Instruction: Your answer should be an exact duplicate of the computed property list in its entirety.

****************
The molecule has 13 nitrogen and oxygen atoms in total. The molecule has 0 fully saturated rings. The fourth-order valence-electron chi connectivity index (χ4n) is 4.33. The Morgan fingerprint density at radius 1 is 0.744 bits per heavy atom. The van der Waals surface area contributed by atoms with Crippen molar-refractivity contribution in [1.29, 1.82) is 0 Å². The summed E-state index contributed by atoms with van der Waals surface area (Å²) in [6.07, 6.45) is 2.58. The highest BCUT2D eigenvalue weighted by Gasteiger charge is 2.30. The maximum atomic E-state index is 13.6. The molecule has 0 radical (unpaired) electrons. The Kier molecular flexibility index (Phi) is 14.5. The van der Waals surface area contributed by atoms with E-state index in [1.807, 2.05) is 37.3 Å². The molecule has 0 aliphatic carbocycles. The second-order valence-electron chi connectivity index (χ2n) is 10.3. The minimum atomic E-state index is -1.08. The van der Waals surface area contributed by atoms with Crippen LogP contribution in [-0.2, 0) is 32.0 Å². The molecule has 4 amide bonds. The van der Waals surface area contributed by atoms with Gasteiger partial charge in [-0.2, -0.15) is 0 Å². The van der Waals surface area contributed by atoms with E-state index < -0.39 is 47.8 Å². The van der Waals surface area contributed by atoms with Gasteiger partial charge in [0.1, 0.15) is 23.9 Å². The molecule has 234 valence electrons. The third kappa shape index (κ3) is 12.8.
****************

The molecule has 13 nitrogen and oxygen atoms in total. The molecule has 0 fully saturated rings. The fourth-order valence-electron chi connectivity index (χ4n) is 4.33. The Morgan fingerprint density at radius 1 is 0.744 bits per heavy atom. The van der Waals surface area contributed by atoms with Crippen molar-refractivity contribution in [1.29, 1.82) is 0 Å². The summed E-state index contributed by atoms with van der Waals surface area (Å²) in [6.07, 6.45) is 2.58. The highest BCUT2D eigenvalue weighted by Gasteiger charge is 2.30. The maximum atomic E-state index is 13.6. The molecule has 0 radical (unpaired) electrons. The Kier molecular flexibility index (Phi) is 14.5. The van der Waals surface area contributed by atoms with E-state index in [1.807, 2.05) is 37.3 Å². The molecule has 0 aliphatic carbocycles. The second-order valence-electron chi connectivity index (χ2n) is 10.3. The minimum atomic E-state index is -1.08. The van der Waals surface area contributed by atoms with Crippen LogP contribution in [-0.2, 0) is 32.0 Å². The molecule has 4 amide bonds. The van der Waals surface area contributed by atoms with Gasteiger partial charge in [-0.2, -0.15) is 0 Å². The van der Waals surface area contributed by atoms with E-state index < -0.39 is 47.8 Å². The van der Waals surface area contributed by atoms with Gasteiger partial charge in [0.1, 0.15) is 23.9 Å². The molecule has 234 valence electrons. The third kappa shape index (κ3) is 12.8.